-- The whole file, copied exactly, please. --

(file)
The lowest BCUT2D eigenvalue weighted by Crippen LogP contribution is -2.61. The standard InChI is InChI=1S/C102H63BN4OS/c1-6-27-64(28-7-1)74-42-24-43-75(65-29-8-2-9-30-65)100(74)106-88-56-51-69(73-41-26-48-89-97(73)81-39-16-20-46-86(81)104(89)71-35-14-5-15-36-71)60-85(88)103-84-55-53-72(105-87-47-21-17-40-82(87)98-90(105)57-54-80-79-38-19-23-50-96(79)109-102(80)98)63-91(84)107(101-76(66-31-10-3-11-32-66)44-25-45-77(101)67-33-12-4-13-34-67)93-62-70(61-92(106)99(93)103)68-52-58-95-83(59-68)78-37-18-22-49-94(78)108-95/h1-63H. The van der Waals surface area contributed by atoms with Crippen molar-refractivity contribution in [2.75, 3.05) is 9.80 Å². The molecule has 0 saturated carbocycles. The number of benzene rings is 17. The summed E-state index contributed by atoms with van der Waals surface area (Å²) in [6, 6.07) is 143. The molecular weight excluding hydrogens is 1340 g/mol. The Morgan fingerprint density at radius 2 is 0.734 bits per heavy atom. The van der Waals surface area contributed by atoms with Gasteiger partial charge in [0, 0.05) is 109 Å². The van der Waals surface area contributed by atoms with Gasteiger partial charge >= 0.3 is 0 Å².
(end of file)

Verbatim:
The lowest BCUT2D eigenvalue weighted by Crippen LogP contribution is -2.61. The standard InChI is InChI=1S/C102H63BN4OS/c1-6-27-64(28-7-1)74-42-24-43-75(65-29-8-2-9-30-65)100(74)106-88-56-51-69(73-41-26-48-89-97(73)81-39-16-20-46-86(81)104(89)71-35-14-5-15-36-71)60-85(88)103-84-55-53-72(105-87-47-21-17-40-82(87)98-90(105)57-54-80-79-38-19-23-50-96(79)109-102(80)98)63-91(84)107(101-76(66-31-10-3-11-32-66)44-25-45-77(101)67-33-12-4-13-34-67)93-62-70(61-92(106)99(93)103)68-52-58-95-83(59-68)78-37-18-22-49-94(78)108-95/h1-63H. The van der Waals surface area contributed by atoms with Crippen molar-refractivity contribution in [2.75, 3.05) is 9.80 Å². The molecule has 0 saturated carbocycles. The number of benzene rings is 17. The summed E-state index contributed by atoms with van der Waals surface area (Å²) in [6, 6.07) is 143. The molecular weight excluding hydrogens is 1340 g/mol. The Morgan fingerprint density at radius 2 is 0.734 bits per heavy atom. The van der Waals surface area contributed by atoms with Gasteiger partial charge in [0, 0.05) is 109 Å². The van der Waals surface area contributed by atoms with Gasteiger partial charge >= 0.3 is 0 Å².